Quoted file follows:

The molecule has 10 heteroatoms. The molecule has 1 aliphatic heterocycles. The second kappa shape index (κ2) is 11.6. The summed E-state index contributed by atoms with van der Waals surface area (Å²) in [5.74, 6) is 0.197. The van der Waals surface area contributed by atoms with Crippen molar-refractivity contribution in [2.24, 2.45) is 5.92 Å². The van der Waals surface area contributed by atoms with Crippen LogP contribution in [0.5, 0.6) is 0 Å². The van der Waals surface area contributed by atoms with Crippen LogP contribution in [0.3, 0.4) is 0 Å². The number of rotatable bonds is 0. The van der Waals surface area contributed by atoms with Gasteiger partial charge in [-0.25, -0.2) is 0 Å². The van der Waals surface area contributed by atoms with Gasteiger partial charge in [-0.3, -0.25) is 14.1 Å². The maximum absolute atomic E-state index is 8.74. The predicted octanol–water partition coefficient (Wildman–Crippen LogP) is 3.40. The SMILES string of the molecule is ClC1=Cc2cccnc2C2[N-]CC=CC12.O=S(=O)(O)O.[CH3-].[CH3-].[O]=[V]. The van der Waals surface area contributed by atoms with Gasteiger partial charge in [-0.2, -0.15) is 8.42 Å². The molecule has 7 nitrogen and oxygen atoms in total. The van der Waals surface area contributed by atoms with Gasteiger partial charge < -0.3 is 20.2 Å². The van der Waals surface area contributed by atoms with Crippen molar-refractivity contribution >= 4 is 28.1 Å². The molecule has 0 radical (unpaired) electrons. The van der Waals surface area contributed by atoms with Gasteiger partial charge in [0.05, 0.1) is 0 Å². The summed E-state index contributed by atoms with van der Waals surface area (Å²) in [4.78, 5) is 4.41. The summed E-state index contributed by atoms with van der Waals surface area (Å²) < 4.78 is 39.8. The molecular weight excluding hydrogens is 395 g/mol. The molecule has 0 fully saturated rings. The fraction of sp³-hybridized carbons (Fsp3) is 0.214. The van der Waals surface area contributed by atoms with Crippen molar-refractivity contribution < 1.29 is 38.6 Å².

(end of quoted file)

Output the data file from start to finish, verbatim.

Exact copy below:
The molecule has 10 heteroatoms. The molecule has 1 aliphatic heterocycles. The second kappa shape index (κ2) is 11.6. The summed E-state index contributed by atoms with van der Waals surface area (Å²) in [5.74, 6) is 0.197. The van der Waals surface area contributed by atoms with Crippen molar-refractivity contribution in [2.24, 2.45) is 5.92 Å². The van der Waals surface area contributed by atoms with Crippen LogP contribution in [0.5, 0.6) is 0 Å². The van der Waals surface area contributed by atoms with Crippen LogP contribution in [0.3, 0.4) is 0 Å². The number of rotatable bonds is 0. The van der Waals surface area contributed by atoms with Gasteiger partial charge in [-0.25, -0.2) is 0 Å². The van der Waals surface area contributed by atoms with Gasteiger partial charge in [-0.3, -0.25) is 14.1 Å². The maximum absolute atomic E-state index is 8.74. The predicted octanol–water partition coefficient (Wildman–Crippen LogP) is 3.40. The SMILES string of the molecule is ClC1=Cc2cccnc2C2[N-]CC=CC12.O=S(=O)(O)O.[CH3-].[CH3-].[O]=[V]. The van der Waals surface area contributed by atoms with Gasteiger partial charge in [-0.2, -0.15) is 8.42 Å². The molecule has 7 nitrogen and oxygen atoms in total. The van der Waals surface area contributed by atoms with Gasteiger partial charge < -0.3 is 20.2 Å². The van der Waals surface area contributed by atoms with Crippen molar-refractivity contribution >= 4 is 28.1 Å². The molecule has 0 radical (unpaired) electrons. The van der Waals surface area contributed by atoms with Gasteiger partial charge in [0.05, 0.1) is 0 Å². The summed E-state index contributed by atoms with van der Waals surface area (Å²) in [4.78, 5) is 4.41. The summed E-state index contributed by atoms with van der Waals surface area (Å²) < 4.78 is 39.8. The molecular weight excluding hydrogens is 395 g/mol. The molecule has 0 fully saturated rings. The fraction of sp³-hybridized carbons (Fsp3) is 0.214. The van der Waals surface area contributed by atoms with Crippen molar-refractivity contribution < 1.29 is 38.6 Å².